Overcoming the Middle School Stereotype

A rare photo of me in the 7th grade.

A rare photo of me in the 7th grade.

By Taylor Gall — Middle School was a weird period of my life, filled to the brim with awkward conversations with boys a year older and a foot shorter than me, colorful braces, and a stellar mushroom haircut.

In the 8th grade, my middle school put on “The Adventures of Tom Sawyer”, in which I played Aunt Polly and had a giant voice crack during my solo in front of the whole school. For the first three weeks of my 6th grade career, I had a bad case of poison ivy, so I was forced to wear giant sweaters during the warmest fall of all time so that no one would see my oozing, rashy skin.

When my friends look at pictures of middle school me, they question whether or not I had some sort of plastic surgery since then. As a summary: grades 6-8 were rough for one Taylor Gall.

I had a lot of friends, I had a lot of fun, but I wouldn’t go back and repeat that part of my life if you paid me (if you offered to pay my tuition, we might be able to work something out). I think that’s why I’ve always dreaded taking Middle School Methods as an undergrad. There was never a part of me that thought I would want to teach middle-schoolers or to bear witness to the most painfully awkward part of their young lives.

On the first day of observing at St. Sebastian middle school this semester, I expected to walk into a boiling pot of emotional girls and hyper boys, arguing and fighting their raging hormones. I assumed they would be unwilling to learn, and wondered if somehow they would be able to see the awkward 12-year-old Taylor I had spent years of repressing.

Turns out, I have never worked with students as respectful, kind, and caring as my students at St. Sebastian. I’ve only been with them for a few days, but they have already took the time to learn my name, ask me questions about my life at Marquette, and they’re already comfortable enough to tell me about their days.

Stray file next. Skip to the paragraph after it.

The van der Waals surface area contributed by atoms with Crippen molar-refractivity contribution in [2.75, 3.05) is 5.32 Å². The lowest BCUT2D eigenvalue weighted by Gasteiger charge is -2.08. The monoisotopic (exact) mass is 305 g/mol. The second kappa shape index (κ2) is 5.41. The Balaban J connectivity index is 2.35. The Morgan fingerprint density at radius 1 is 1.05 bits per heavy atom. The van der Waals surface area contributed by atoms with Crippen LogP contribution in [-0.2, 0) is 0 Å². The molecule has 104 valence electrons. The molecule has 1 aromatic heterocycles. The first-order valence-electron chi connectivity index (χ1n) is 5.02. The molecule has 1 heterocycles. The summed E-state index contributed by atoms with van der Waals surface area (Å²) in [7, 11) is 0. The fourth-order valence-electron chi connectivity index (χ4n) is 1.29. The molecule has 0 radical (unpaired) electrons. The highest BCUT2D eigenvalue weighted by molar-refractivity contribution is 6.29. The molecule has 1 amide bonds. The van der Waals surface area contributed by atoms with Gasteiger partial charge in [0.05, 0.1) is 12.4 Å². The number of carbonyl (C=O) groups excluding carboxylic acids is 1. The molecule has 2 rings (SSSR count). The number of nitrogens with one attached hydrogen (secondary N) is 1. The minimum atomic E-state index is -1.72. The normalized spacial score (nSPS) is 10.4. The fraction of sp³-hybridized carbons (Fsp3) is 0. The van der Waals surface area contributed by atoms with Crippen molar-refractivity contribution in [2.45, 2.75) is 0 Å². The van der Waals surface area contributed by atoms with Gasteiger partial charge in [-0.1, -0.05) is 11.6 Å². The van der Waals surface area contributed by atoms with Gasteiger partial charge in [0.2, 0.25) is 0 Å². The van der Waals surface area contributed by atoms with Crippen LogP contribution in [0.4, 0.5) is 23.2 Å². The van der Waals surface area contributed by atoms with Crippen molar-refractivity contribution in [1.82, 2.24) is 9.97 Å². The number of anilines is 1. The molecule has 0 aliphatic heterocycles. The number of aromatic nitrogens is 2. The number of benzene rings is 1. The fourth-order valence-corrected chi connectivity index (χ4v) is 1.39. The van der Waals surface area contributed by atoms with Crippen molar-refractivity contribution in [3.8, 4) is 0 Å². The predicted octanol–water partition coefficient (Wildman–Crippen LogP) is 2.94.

I have sat in on great, thought provoking discussions, viewed their A-worthy projects, and listened to great intelligent conversations after class. Yes, there is drama, and yes, emotions can run high, but everything I once believed to be true about middle school students ahs gone out the window.

Middle school gets a lot of negative hype. There are a lot of untrue stereotypes that we drill into our heads about tweenagers. Middle school is a tumultuous time in a persons life, but it’s also a time of budding curiosity, a yearning to learn, and a perfect mix of an elementary student’s need to please and a high school student’s independence.

I wish I had gone into my middle school placement with more of an open mind, but I’m also thankful that my students have already changed my mind. I look forward to working with them for the next semester, and I also look forward to all of the things they will teach me.

0 Responses to “Overcoming the Middle School Stereotype”



  1. Leave a Comment

Leave a Reply

Fill in your details below or click an icon to log in:

WordPress.com Logo

You are commenting using your WordPress.com account. Log Out / Change )

Twitter picture

You are commenting using your Twitter account. Log Out / Change )

Facebook photo

You are commenting using your Facebook account. Log Out / Change )

Google+ photo

You are commenting using your Google+ account. Log Out / Change )

Connecting to %s




What is a Marquette Educator?

Follow us on Twitter

Archives


%d bloggers like this: